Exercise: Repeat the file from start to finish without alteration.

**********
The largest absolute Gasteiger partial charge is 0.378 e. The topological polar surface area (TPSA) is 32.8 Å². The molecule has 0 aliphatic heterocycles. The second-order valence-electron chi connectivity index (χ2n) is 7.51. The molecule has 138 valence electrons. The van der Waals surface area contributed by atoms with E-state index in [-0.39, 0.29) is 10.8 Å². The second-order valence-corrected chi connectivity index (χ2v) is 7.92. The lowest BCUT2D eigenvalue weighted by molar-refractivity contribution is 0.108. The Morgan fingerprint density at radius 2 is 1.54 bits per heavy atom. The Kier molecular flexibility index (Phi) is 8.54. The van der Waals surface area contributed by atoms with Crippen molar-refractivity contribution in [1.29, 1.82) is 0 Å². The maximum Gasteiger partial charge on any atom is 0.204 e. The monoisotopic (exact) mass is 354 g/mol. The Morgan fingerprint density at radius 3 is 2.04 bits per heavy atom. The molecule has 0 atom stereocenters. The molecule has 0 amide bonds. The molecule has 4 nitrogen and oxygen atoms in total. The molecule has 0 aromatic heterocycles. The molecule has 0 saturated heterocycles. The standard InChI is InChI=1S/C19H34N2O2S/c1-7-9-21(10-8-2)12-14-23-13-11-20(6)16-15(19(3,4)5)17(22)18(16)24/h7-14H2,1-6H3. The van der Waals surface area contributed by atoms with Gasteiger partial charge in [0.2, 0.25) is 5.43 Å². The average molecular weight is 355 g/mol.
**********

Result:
The largest absolute Gasteiger partial charge is 0.378 e. The topological polar surface area (TPSA) is 32.8 Å². The molecule has 0 aliphatic heterocycles. The second-order valence-electron chi connectivity index (χ2n) is 7.51. The molecule has 138 valence electrons. The van der Waals surface area contributed by atoms with E-state index in [-0.39, 0.29) is 10.8 Å². The second-order valence-corrected chi connectivity index (χ2v) is 7.92. The lowest BCUT2D eigenvalue weighted by molar-refractivity contribution is 0.108. The Morgan fingerprint density at radius 2 is 1.54 bits per heavy atom. The Kier molecular flexibility index (Phi) is 8.54. The van der Waals surface area contributed by atoms with Crippen molar-refractivity contribution in [1.29, 1.82) is 0 Å². The maximum Gasteiger partial charge on any atom is 0.204 e. The monoisotopic (exact) mass is 354 g/mol. The Morgan fingerprint density at radius 3 is 2.04 bits per heavy atom. The molecule has 0 atom stereocenters. The molecule has 0 amide bonds. The molecule has 4 nitrogen and oxygen atoms in total. The molecule has 0 aromatic heterocycles. The molecule has 0 saturated heterocycles. The standard InChI is InChI=1S/C19H34N2O2S/c1-7-9-21(10-8-2)12-14-23-13-11-20(6)16-15(19(3,4)5)17(22)18(16)24/h7-14H2,1-6H3. The van der Waals surface area contributed by atoms with Gasteiger partial charge in [0.2, 0.25) is 5.43 Å². The average molecular weight is 355 g/mol.